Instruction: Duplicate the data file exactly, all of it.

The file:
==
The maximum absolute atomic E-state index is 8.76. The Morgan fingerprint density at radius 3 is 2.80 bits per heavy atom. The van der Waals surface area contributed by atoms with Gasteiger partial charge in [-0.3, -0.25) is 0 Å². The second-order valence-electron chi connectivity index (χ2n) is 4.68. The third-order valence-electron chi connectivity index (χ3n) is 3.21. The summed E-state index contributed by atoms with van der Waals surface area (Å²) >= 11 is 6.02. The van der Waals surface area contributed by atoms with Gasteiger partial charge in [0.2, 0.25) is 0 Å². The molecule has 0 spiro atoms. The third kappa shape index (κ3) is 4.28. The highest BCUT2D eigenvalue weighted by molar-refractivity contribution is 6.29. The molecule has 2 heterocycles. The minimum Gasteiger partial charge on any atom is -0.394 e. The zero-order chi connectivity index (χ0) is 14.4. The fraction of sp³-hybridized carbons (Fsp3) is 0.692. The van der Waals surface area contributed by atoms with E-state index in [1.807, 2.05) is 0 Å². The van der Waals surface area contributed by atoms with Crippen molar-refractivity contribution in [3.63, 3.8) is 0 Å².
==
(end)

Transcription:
The maximum absolute atomic E-state index is 8.76. The Morgan fingerprint density at radius 3 is 2.80 bits per heavy atom. The van der Waals surface area contributed by atoms with Gasteiger partial charge in [-0.3, -0.25) is 0 Å². The second-order valence-electron chi connectivity index (χ2n) is 4.68. The third-order valence-electron chi connectivity index (χ3n) is 3.21. The summed E-state index contributed by atoms with van der Waals surface area (Å²) >= 11 is 6.02. The van der Waals surface area contributed by atoms with Gasteiger partial charge in [0.2, 0.25) is 0 Å². The molecule has 0 spiro atoms. The third kappa shape index (κ3) is 4.28. The highest BCUT2D eigenvalue weighted by molar-refractivity contribution is 6.29. The molecule has 2 heterocycles. The minimum Gasteiger partial charge on any atom is -0.394 e. The zero-order chi connectivity index (χ0) is 14.4. The fraction of sp³-hybridized carbons (Fsp3) is 0.692. The van der Waals surface area contributed by atoms with E-state index in [1.807, 2.05) is 0 Å². The van der Waals surface area contributed by atoms with Crippen molar-refractivity contribution in [3.63, 3.8) is 0 Å².